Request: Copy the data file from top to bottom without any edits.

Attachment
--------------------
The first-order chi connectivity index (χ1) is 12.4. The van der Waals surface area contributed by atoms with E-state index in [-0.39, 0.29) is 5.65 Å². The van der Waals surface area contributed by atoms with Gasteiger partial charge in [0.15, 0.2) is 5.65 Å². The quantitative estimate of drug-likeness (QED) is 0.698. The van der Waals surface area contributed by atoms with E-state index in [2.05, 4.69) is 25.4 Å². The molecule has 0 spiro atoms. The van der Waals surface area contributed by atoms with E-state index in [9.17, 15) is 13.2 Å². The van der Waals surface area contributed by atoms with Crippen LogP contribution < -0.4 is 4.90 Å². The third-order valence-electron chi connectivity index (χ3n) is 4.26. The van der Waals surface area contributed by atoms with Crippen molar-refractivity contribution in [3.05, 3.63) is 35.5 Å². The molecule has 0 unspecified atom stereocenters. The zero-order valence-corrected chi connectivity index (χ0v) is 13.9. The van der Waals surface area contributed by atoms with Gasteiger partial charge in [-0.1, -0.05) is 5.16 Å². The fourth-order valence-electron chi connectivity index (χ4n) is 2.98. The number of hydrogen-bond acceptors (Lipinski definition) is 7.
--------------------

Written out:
The first-order chi connectivity index (χ1) is 12.4. The van der Waals surface area contributed by atoms with E-state index in [-0.39, 0.29) is 5.65 Å². The van der Waals surface area contributed by atoms with Gasteiger partial charge in [0.15, 0.2) is 5.65 Å². The quantitative estimate of drug-likeness (QED) is 0.698. The van der Waals surface area contributed by atoms with E-state index in [2.05, 4.69) is 25.4 Å². The molecule has 0 spiro atoms. The van der Waals surface area contributed by atoms with E-state index in [9.17, 15) is 13.2 Å². The van der Waals surface area contributed by atoms with Crippen LogP contribution < -0.4 is 4.90 Å². The third-order valence-electron chi connectivity index (χ3n) is 4.26. The van der Waals surface area contributed by atoms with Crippen molar-refractivity contribution in [3.05, 3.63) is 35.5 Å². The molecule has 0 unspecified atom stereocenters. The zero-order valence-corrected chi connectivity index (χ0v) is 13.9. The van der Waals surface area contributed by atoms with Gasteiger partial charge in [-0.1, -0.05) is 5.16 Å². The fourth-order valence-electron chi connectivity index (χ4n) is 2.98. The number of hydrogen-bond acceptors (Lipinski definition) is 7.